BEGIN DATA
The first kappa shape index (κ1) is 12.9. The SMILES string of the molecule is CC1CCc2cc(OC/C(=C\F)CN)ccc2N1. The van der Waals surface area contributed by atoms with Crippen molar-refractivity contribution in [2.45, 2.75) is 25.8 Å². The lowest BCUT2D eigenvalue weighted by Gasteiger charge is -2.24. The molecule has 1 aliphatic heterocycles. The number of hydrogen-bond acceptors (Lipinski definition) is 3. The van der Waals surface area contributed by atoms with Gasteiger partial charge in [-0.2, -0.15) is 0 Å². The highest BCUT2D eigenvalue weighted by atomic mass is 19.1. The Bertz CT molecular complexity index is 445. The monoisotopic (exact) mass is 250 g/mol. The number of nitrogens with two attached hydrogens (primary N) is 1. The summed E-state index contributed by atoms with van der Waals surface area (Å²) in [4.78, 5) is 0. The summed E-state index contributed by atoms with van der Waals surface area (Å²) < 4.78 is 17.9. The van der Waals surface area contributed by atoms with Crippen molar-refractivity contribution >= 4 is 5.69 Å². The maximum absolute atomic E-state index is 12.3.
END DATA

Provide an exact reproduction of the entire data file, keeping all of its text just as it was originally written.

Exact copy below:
The first kappa shape index (κ1) is 12.9. The SMILES string of the molecule is CC1CCc2cc(OC/C(=C\F)CN)ccc2N1. The van der Waals surface area contributed by atoms with Crippen molar-refractivity contribution in [2.45, 2.75) is 25.8 Å². The lowest BCUT2D eigenvalue weighted by Gasteiger charge is -2.24. The molecule has 1 aliphatic heterocycles. The number of hydrogen-bond acceptors (Lipinski definition) is 3. The van der Waals surface area contributed by atoms with Gasteiger partial charge in [-0.2, -0.15) is 0 Å². The highest BCUT2D eigenvalue weighted by atomic mass is 19.1. The Bertz CT molecular complexity index is 445. The monoisotopic (exact) mass is 250 g/mol. The number of nitrogens with two attached hydrogens (primary N) is 1. The summed E-state index contributed by atoms with van der Waals surface area (Å²) in [4.78, 5) is 0. The summed E-state index contributed by atoms with van der Waals surface area (Å²) < 4.78 is 17.9. The van der Waals surface area contributed by atoms with Crippen molar-refractivity contribution >= 4 is 5.69 Å². The maximum absolute atomic E-state index is 12.3.